A room with several computers.

Field Notes: Designing for Today's News Outlets

Perhaps no industry has seen more change recently than media, but what are the real factors shaping the evolution of the industry? And how do we design for them? Sumita Arora, one of Gensler’s Media Practice Area leaders, has a few thoughts.

What are the biggest factors that are changing the way media spaces are designed right now?

The biggest change is the transition to digital media, which, by its very nature, is social and collaborative. That collaborative aspect needs to come into the design of the physical space.

When you create content, you need to be able to publish it across multiple platforms without having to rework it. And you need to get your story out fast, because today, anybody with access to a smartphone is potentially a competitor.

A high angle view of a building.
Transparent news reporting is essential to the success of media companies such as The New York Times Company.

If those are the factors changing the industry, how do we design for them?

If we’re designing for the news media, at the center of the space is the hub where key editorial decisions are made. The space needs to allow for lines of sight and connectivity. Around the hub, there are a lot of media feeds so you see breaking news not just on TV, but on social media as well. Access not only to coworkers, but to information, is essential.

As the media landscape continues to shift, teams need to adapt and work in non-traditional ways to create and distribute content. One of the things that we did for Reuters and the Associated Press was put them on a raised-access floor to create a completely modular workspace. Now, if they want to form a team around a particular election event, for example, they don’t have to redesign the whole space; they can quickly reconfigure their workstations and run with it.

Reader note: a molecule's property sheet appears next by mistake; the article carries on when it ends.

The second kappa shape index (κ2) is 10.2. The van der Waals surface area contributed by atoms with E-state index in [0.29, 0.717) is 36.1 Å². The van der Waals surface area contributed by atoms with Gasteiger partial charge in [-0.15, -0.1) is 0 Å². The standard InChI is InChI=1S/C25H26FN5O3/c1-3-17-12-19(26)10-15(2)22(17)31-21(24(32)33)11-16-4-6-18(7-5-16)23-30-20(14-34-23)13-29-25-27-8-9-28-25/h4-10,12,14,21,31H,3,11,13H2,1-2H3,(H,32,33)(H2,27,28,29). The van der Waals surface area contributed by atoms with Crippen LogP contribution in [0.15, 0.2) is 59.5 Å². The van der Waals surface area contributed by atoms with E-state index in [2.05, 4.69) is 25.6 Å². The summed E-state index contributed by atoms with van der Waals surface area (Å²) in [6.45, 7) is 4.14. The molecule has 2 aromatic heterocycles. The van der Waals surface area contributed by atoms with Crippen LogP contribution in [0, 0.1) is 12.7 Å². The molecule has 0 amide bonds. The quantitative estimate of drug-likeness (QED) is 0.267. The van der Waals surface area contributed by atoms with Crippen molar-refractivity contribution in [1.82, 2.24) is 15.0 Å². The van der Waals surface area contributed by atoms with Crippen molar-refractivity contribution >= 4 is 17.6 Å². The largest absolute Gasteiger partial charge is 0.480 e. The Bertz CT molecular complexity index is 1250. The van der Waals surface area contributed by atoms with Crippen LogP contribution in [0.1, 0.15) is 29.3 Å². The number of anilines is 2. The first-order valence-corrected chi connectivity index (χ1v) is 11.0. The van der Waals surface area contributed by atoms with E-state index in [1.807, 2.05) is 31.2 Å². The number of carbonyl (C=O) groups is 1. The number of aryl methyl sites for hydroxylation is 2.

A group of people sitting at a table in a large building.
The design of the Washington Post breaks down barriers, and creates a natural flow between workspaces.

So, we’re designing for process, but what about designing for production?

Media companies want to be able to monetize everything they’re doing. For instance, if the Washington Post has a politician in their space, they don’t just want to go to print on that; they also want to produce a video, and they want to brand that video, so competing organizations will buy that content from them.

That means you need to design an environment where you can create video from anywhere and the branding is automatic. That branding, in turn, helps build loyalty and let people know where the content is coming from. Other factors also come into play when you’re designing for this, like lighting and sound.

A man and woman standing next to a display.
Media companies want to be able to monetize everything they’re doing. That means creating a branded space where employees can go live anywhere.

How has the inclusion of all these different concepts changed your approach to design?

At the outset of any project, we do a visioning session to really get to the heart of the mission, the goals and the values of an organization so we can establish those high-level goals for a project. Now, we’ve modified our visioning process to really understand how the new media workflows are impacting the way that people work.

Sunita Arora leads Gensler’s Media Practice Area with her colleagues Johnathan Sandler and John Wiedner. Her more than 20-year career in design spans campus planning, architecture, and workplace strategy. She has also worked in New York, London and New Delhi, India, where she ran her own firm.